Investor demand and regulatory change are also driving new developments and innovations, say BNY Mellon’s Paul Crossley, senior business development principal, EMEA, and Michela Sperandio, head of business development, Italy.
Stronger than expected economic growth, supported by fiscal and monetary stimulus measures and the rollout of vaccination programs, has been a key driver of the recovery in securitization markets since the beginning of the year.
Issuance activity through the first and second quarters has been healthy, and with a good-looking pipeline of deals, new sales of European asset-backed securities could hit €75bn in 2021 – up from €68bn in 2020 – according to S&P Global.
For that to happen, UK and European economies, together with investor confidence, will need to continue to strengthen, supported by large-scale fiscal and monetary stimulus measures, such as the European Central Bank’s €1.85tr Pandemic Emergency Purchase Programme.
The ECB recently announced that it plans to extend this program to at least March 2022, which is exactly what investors want to see.
It is this type of financial support that has boosted investor appetite this year, and to levels we have not seen for a long time. This was especially evident in the first quarter when investors bought €23bn of ABS, up from €19bn in the same period in 2019. What’s more, we also saw 47 publicly listed transactions to the end of March, which is a sharp rise from 36 during the whole of last year.
Issuance so far has been dominated by residential mortgage-backed securities, where there has certainly been a surge in buy-to-let and non-conforming RMBS, especially in the UK, and partly driven by non-bank lenders, which do not have access to the large government funding schemes.
One deal in particular that highlighted this trend was non-bank mortgage originator Lendco’s £303m securitization of a portfolio of new UK BTL loans under Atlas Funding 2021-1. The deal was not only Lendco’s first, but also a landmark transaction for this growing asset-class in public and private deals.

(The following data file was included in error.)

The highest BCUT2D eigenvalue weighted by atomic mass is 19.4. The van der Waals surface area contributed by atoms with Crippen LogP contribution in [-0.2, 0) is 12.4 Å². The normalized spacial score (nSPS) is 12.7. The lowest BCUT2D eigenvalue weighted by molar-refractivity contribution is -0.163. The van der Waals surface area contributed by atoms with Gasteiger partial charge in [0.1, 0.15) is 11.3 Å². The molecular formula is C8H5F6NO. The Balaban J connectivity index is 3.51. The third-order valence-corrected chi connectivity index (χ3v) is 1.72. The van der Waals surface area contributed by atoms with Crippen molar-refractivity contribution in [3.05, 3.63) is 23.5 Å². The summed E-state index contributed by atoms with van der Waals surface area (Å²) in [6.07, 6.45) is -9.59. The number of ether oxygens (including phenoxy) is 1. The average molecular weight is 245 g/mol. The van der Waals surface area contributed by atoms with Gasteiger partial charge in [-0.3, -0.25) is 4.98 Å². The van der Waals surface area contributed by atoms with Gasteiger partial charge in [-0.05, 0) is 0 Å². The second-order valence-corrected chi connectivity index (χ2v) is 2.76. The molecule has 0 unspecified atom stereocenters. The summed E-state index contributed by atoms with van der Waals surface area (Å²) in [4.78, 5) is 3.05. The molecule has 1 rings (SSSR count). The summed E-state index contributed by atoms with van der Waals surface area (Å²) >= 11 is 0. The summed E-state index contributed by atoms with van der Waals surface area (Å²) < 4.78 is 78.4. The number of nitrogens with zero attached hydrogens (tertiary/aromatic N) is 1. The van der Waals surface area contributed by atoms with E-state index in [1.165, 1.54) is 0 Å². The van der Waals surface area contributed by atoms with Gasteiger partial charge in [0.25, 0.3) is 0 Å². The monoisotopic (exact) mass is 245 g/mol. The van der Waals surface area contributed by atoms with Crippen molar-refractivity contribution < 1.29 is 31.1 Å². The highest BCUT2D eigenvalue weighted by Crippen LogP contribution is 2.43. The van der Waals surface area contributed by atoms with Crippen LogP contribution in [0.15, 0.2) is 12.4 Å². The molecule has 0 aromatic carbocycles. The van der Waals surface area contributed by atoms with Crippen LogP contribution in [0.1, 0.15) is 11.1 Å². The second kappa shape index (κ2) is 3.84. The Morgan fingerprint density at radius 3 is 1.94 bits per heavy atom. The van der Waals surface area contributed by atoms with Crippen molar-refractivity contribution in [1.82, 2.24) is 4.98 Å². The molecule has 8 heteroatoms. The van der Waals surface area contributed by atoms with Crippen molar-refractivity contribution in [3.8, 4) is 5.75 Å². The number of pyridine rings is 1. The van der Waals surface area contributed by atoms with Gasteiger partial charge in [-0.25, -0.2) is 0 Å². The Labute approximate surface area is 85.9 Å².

It’s not all about RMBS, though. There has also been robust issuance in commercial mortgage-backed securities and across auto, consumer and credit card securitizations, and we expect to see this continue in the second half. We also expect to see increasing activity in non-performing loans.
Indeed, once the insolvency moratoria, payment holidays, employment protection schemes, and central bank liquidity support measures begin to unwind, we expect to see a big increase in European NPLs through 2021 and 2022. As this emerges, we would expect to see an associated rise in NPL securitizations, particularly from Italy and Greece, but also from other European countries.
Securitizations related to environmental, social and governance factors have been rising in recent years as structured finance investors increasingly consider sustainability as an important factor in investment decisions.
Interest seems to have certainly moved up another level this year, and we expect it to keep rising.
There’s also a lot of regulatory change in this area, especially around what information securitization originators disclose on sustainability risks and impacts.
In fact, European supervisory authorities will, in November, publish guidance on a harmonized disclosure framework for securitizations referencing sustainability issues, which is a huge development for the market.
Up until now, many of the ESG-related securitizations have focused on the environmental side, financing everything from energy efficient homes and electric vehicles, to photovoltaic projects
This interest and activity will continue to grow, but what’s also interesting and important is that we are beginning to see expansion into the social side. In the UK, for instance, we saw the first couple of social UK RMBS transactions earlier this year, and would anticipate further expansion of this trend throughout European markets.
The first Italian social ABS transactions, backed by publicly guaranteed loans to SMEs, are already being structured and should emerge later this year.
Due to recent regulatory changes we expect an increase in Italian real estate securitizations. One of the main developments has been to allow for the securitization of proceeds deriving from the ownership of real estate and registered movable property assets.
As such, rather than having loans related to real estate, a special purpose vehicle can actually buy an asset, such as a hotel, and receive as collateral the proceeds from ownership. The result is that securitization has become an even more attractive route to invest in Italian real estate assets alongside Italian real estate funds.
The latest structures regarding real estate securitizations would also benefit for the exemption of certain corporate taxes for the SPV and for the application of the 239 Law regime in relation to the withholding tax for interest payments made to certain categories of non-Italian resident investors.
The Italian real estate securitization market is still small, but we see big potential for it to grow.
Contact our EMEA Corporate Trust team for assistance with your securitization transactions.
Originally published on GlobalCapital’s website, June 2, 2021.